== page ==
When I was employed in Manufacturing at what was once America's largest printed circuit board manufacturer, Photocircuits Corp., I had the opportunity to work as a supervisor in the back end operations and do some industrial engineering.
Facing fierce price competition from China, we were drastically challenged to find ways to economize our operations.
Basically, we needed to figure out how to do more work with the same amount of aggregate hours or do the same amount of work with less aggregate hours.
Improvements in productivity have been pretty much a constant in U.S. industry. Engineers have continued to find ways of doing more work with the same number of hours or the same level of work using less hours.
Ultimately, we want higher and higher productivity. To use an extreme, in the beginning of civilization, most people were employed either making clothes or growing and gathering food. Declining productivity would put civilization back in that direction.
Japan's demographics and productivity growth make for a great example of how productivity growth kept their economy from declining while their aggregate hours worked collapsed from 1990.
Here is a chart of Japan's aggregate hours worked from 1970 - 2011. This is based on the total civilian employment X average annual hours worked per employed person:
One reason for the decline in aggregate hours worked is the percent of the population that was employed has been dropping:
The other reason is the average annual hours worked per employed person had dropped steadily since 1990:
Now here is Japan's Real GDP in U.S. dollars:
Despite the drop in aggregate hours worked, Japan increased their overall economy since 1990. GDP, on a per capita basis also increased in similar fashion:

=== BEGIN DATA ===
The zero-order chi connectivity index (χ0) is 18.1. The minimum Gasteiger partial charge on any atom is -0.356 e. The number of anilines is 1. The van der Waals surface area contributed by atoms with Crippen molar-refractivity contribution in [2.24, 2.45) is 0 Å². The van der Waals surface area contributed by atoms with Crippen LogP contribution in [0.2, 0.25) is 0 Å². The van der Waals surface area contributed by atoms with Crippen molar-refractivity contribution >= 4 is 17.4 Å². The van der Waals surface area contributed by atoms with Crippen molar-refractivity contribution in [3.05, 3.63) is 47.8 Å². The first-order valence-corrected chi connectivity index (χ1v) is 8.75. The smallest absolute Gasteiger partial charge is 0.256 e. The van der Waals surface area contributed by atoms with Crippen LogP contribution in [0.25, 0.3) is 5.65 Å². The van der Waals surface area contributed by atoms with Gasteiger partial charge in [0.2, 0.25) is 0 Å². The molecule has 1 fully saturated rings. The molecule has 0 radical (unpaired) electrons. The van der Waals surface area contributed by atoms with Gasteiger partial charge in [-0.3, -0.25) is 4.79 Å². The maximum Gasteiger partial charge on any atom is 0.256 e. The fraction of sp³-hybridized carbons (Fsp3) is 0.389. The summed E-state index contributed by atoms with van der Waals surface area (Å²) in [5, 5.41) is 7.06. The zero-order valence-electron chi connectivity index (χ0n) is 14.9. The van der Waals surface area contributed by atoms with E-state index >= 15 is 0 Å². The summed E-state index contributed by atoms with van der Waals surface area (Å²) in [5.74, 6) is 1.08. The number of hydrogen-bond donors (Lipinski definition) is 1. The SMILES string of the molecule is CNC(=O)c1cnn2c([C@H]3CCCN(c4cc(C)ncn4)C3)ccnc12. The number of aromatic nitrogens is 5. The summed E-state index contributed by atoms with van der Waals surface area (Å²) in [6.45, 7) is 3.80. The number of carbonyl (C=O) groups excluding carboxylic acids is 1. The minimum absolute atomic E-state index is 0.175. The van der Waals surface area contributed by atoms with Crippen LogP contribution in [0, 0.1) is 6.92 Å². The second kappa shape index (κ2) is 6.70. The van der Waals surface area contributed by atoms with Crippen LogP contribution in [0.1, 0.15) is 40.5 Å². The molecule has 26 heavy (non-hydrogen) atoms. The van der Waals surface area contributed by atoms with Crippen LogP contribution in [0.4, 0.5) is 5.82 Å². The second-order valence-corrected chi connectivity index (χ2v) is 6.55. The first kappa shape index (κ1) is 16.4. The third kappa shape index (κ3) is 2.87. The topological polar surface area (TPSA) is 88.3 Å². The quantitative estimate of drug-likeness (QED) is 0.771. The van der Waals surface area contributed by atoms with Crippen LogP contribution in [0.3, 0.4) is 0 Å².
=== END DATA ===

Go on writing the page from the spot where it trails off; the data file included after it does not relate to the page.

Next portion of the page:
The reason for this is the industrial engineers economizing operations.
Here is a chart of output per hour in Manufacturing in Japan:
In essence, productivity growth saved Japan's economy, from a standpoint of real GDP per capita, from collapsing along with aggregate hours worked.
The Conference Board, a global economic research institute, provides this chart in their annual productivity brief.
In developed economies, a good deal, if not all of the low hanging "productivity improving fruit" has been picked. The year over year percent change of labor productivity has been declining since around 1990 in mature economies.
The U.S. is in a slowing growth period based on labor demographic trends. The labor force participation rate is declining steadily and consistently:
The employment to population ratio is stuck in the mid 58% range since the recession ended in mid-2009:
U.S. labor demographic trends are not very promising. While there is great potential to increase total aggregate hours worked, if we continue to revert back to labor participation rates of the 1950s and 1960s, we have a ways to go.
This is why productivity is important for real GDP per capita growth in the event we see another drop-off in the percent of the population employed and aggregate hours worked declines.
With the collapse in public construction spending and overall gross capital formation in the U.S., it's difficult to get optimistic about future productivity growth as investments in infrastructure and new tools play a big role in helping us become more productive.
So far in 2013, year over year percent change in output per hour in the nonfarm business sector is very low, coming in at 0.0% in Q1 and 0.3% in Q2.
Taking a step back, the 10 year rate of change in the nonfarm business sector output per hour worked looks like this:
Similar to labor demographics, the trend is down.
Real disposable income per capita should go nowhere in this environment. That has been the trend since about 2006, per this chart below:
What I am watching for is economic growth in real terms to remain subdued at best but even decline in the coming 3-5 years due to lack of gross capital formation, higher tax burdens, poor labor demographic trends and most important, poor rates of productivity growth.
Investors' best defense is first and foremost, shore up one's own home economy by owning the most efficient and durable tools to alleviate future investment needs. Nothing will beat owning a product or tool that is durable enough to last the rest of your life but second to that, owning durable products with a high life cycle.
Outside of really good stockpicking, investors need to have low expectations for fixed income and aggregate stock index investing in a low productivity growth environment.